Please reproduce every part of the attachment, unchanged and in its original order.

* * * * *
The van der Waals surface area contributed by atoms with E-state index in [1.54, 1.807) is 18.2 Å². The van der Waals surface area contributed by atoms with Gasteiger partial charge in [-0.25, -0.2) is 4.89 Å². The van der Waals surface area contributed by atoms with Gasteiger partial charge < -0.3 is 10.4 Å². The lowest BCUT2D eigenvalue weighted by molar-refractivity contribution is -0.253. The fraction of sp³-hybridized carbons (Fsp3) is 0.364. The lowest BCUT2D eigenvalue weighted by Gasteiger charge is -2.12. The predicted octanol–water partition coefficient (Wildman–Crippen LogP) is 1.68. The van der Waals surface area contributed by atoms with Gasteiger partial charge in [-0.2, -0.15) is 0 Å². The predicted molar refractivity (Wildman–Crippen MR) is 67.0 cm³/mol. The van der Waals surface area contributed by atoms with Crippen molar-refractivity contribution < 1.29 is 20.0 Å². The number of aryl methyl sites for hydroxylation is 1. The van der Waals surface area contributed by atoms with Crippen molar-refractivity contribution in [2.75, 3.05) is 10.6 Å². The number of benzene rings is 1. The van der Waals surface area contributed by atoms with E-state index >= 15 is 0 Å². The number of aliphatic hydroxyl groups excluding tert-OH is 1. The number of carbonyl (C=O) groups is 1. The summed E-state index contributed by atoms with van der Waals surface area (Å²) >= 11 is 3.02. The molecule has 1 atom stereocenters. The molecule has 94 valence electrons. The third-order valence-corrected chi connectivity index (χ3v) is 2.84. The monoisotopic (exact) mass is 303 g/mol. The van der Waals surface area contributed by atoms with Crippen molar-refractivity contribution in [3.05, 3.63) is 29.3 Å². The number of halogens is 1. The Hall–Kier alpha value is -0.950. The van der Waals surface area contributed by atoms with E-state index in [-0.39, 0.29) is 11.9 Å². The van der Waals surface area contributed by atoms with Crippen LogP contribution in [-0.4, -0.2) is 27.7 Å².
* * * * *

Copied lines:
The van der Waals surface area contributed by atoms with E-state index in [1.54, 1.807) is 18.2 Å². The van der Waals surface area contributed by atoms with Gasteiger partial charge in [-0.25, -0.2) is 4.89 Å². The van der Waals surface area contributed by atoms with Gasteiger partial charge < -0.3 is 10.4 Å². The lowest BCUT2D eigenvalue weighted by molar-refractivity contribution is -0.253. The fraction of sp³-hybridized carbons (Fsp3) is 0.364. The lowest BCUT2D eigenvalue weighted by Gasteiger charge is -2.12. The predicted octanol–water partition coefficient (Wildman–Crippen LogP) is 1.68. The van der Waals surface area contributed by atoms with Gasteiger partial charge in [-0.2, -0.15) is 0 Å². The predicted molar refractivity (Wildman–Crippen MR) is 67.0 cm³/mol. The van der Waals surface area contributed by atoms with Crippen molar-refractivity contribution < 1.29 is 20.0 Å². The number of aryl methyl sites for hydroxylation is 1. The van der Waals surface area contributed by atoms with Crippen molar-refractivity contribution in [2.75, 3.05) is 10.6 Å². The number of benzene rings is 1. The van der Waals surface area contributed by atoms with E-state index >= 15 is 0 Å². The number of aliphatic hydroxyl groups excluding tert-OH is 1. The number of carbonyl (C=O) groups is 1. The summed E-state index contributed by atoms with van der Waals surface area (Å²) >= 11 is 3.02. The molecule has 1 atom stereocenters. The molecule has 94 valence electrons. The third-order valence-corrected chi connectivity index (χ3v) is 2.84. The monoisotopic (exact) mass is 303 g/mol. The van der Waals surface area contributed by atoms with Crippen molar-refractivity contribution in [3.05, 3.63) is 29.3 Å². The number of halogens is 1. The Hall–Kier alpha value is -0.950. The van der Waals surface area contributed by atoms with E-state index in [-0.39, 0.29) is 11.9 Å². The van der Waals surface area contributed by atoms with Crippen LogP contribution in [-0.4, -0.2) is 27.7 Å².